But if you want to expand the comics audience you need to think outside of the box a bit. Starting within comics, bring back a name that will draw readers back to DC Comics. Mark Waid has done some of his best work of his career at DC, on such books as Kingdom Come and The Flash. Since leaving DC, Waid has gone on to create one of the best, modern takes on super heroes with Irredeemable at BOOM! Studios. Mend whatever fences you need to and welcome him back and let him work his magic again. Put that encyclopedia knowledge of DC Comics history to work for you.
Back in 2009 when Neil Gaiman recently wrote two issues of Batman that even I picked up! It was an event! Think of what would happen if you could get Gaiman to return to monthly comics, even if only for 6 months or a year. It would be an event again. Gaiman is a powerhouse who helped build the Vertigo line into what it is today. Why not go back to him and hope that his magic could work again. You've recently reintroduced Swamp Thing and John Constantine back to the DC Universe, who better to usher him back than one of the godfathers of Vertigo? Everyone would be watching.
Now imagine if you could bring back one the generation's best writers. Someone that we all grew to love very quicklly, only to have our hearts broken as we all thought he had abandoned comics for the greener pastures of Hollywood. Yep, I'm talking about Brian K. Vaughan. He wrote one of the best Vertigo series since Preacher with Y: The Last Man. Imagine what he could do on just one book. He's already shown an ability to write smart comics (Ex Machina) as well as accessible/all ages comics (Runaways). Get him on one book and you'd have comic fans lining up to get their hands on it. (Nod to Matthew Rosenberg for the original suggestion of this on Twitter)
But those are known quantities. If DC Comics is serious about expanding their audience and pulling people who haven't been reading comics, it's going to take a big move, with a name that has a loyal following that will flock to whatever they do. Think back to the late 1990s, when Marvel got Kevin Smith to write Daredevil. Fans of Smith's movies ran to the comic store to get his latest work because they just couldn't get enough. Who today would deliver that sort of following? Who is the Kevin Smith of today?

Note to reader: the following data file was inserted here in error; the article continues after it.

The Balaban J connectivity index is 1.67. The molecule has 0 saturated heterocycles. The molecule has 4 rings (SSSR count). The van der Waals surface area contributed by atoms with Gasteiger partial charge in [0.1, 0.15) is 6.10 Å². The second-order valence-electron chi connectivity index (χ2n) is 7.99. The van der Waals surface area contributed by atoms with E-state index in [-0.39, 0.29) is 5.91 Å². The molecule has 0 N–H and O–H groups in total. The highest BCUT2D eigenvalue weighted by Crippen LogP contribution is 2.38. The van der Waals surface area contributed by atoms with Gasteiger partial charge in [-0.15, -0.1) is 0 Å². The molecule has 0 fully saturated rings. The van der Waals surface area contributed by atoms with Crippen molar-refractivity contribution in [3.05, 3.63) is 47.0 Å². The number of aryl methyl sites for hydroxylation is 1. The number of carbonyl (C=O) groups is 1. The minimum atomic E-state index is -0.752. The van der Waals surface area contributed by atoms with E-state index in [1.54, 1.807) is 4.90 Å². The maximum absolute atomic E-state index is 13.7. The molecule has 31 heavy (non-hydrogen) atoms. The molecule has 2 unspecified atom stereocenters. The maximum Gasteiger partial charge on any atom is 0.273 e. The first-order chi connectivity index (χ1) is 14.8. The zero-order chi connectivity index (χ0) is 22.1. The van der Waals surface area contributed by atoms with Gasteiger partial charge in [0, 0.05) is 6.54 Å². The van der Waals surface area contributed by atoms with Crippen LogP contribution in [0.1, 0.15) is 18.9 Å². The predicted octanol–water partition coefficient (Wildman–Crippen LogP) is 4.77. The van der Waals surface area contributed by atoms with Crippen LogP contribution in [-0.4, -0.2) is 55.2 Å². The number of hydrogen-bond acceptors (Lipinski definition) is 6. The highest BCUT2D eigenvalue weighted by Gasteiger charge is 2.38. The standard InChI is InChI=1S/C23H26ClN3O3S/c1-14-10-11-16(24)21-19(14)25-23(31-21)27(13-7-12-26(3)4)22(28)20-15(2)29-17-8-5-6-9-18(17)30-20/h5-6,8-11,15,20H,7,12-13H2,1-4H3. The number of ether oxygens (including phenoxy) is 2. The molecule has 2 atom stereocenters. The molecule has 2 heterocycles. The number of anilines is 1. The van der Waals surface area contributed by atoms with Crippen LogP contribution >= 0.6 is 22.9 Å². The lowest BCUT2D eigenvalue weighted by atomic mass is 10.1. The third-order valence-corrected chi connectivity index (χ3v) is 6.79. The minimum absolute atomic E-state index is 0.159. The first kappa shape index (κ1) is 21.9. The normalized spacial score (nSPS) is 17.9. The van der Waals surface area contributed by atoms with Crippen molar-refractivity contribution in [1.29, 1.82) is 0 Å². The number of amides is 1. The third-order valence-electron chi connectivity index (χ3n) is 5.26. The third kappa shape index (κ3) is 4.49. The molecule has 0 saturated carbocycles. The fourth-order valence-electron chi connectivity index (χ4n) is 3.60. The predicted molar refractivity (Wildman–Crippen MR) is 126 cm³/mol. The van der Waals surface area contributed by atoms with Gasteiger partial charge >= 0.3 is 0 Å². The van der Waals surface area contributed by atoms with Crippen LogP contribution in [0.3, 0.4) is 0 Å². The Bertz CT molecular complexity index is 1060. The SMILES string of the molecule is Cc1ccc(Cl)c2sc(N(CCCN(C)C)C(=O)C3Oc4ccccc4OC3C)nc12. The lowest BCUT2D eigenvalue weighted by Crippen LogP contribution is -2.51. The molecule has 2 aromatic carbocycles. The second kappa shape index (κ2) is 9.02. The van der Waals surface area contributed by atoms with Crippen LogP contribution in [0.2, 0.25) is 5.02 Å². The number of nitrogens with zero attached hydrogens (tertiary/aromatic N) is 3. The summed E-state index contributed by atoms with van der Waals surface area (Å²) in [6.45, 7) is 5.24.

How about Entertainment Weekly's Geek God, Nathan Fillion? Already with a strong and loyal following (that appears to be an offshoot of the loyal Joss Whedon fans), and having voiced several characters in DC animation projects like the most recent Green Lantern: Emerald Knights DVD, Fillion can bring some of that Hollywood name and star power to the comics and attract the thousands of fans that line up just for a photo or an autograph. Plus, it would be another great jab at Marvel, who are producing comics based on Fillion's television persona from Castle. Seems like resurrecting the Vic Sage as The Question would be the perfect fit for the charismatic Fillion to make his mark with.
Why not go even broader and international and get Simon Pegg to write a book? He's written television (Spaced) and numerous films (Shaun of the Dead, Hot Fuzz, and the recent geek flick Paul, co-written with Nick Frost) and has a very strong following in both the U.S. and the U.K. Pegg, a self-admitted geek and comic book fan, set his last movie, Paul, at the San Diego Comic-Con and featured the comics of Robert Kirkman prominently within that movie. Offering Pegg a comic title to have fun writing would probably fulfill a dream of his, while getting tons of promotion from both Pegg and the entrainment industry. In looking at characters that would fit Pegg's sensibility, Plastic Man jumps out as something that could have that comedic feel that Pegg could deliver.
No matter what way DC Comics goes with the creative teams, it's clear by the 26 books announced already that while the approach is fresh and new, the names are same. As we make the run into the latter half of the 52 titles, I hope that DC has some surprises up their sleeve to give their comics the burst of energy that they sorely need. You've got the stage DC, the spotlight is on you. Wow us while you have the chance.
Oh, by the way, if one of those 52 books was a new Starman by James Robinson, I'd be totally okay with that too.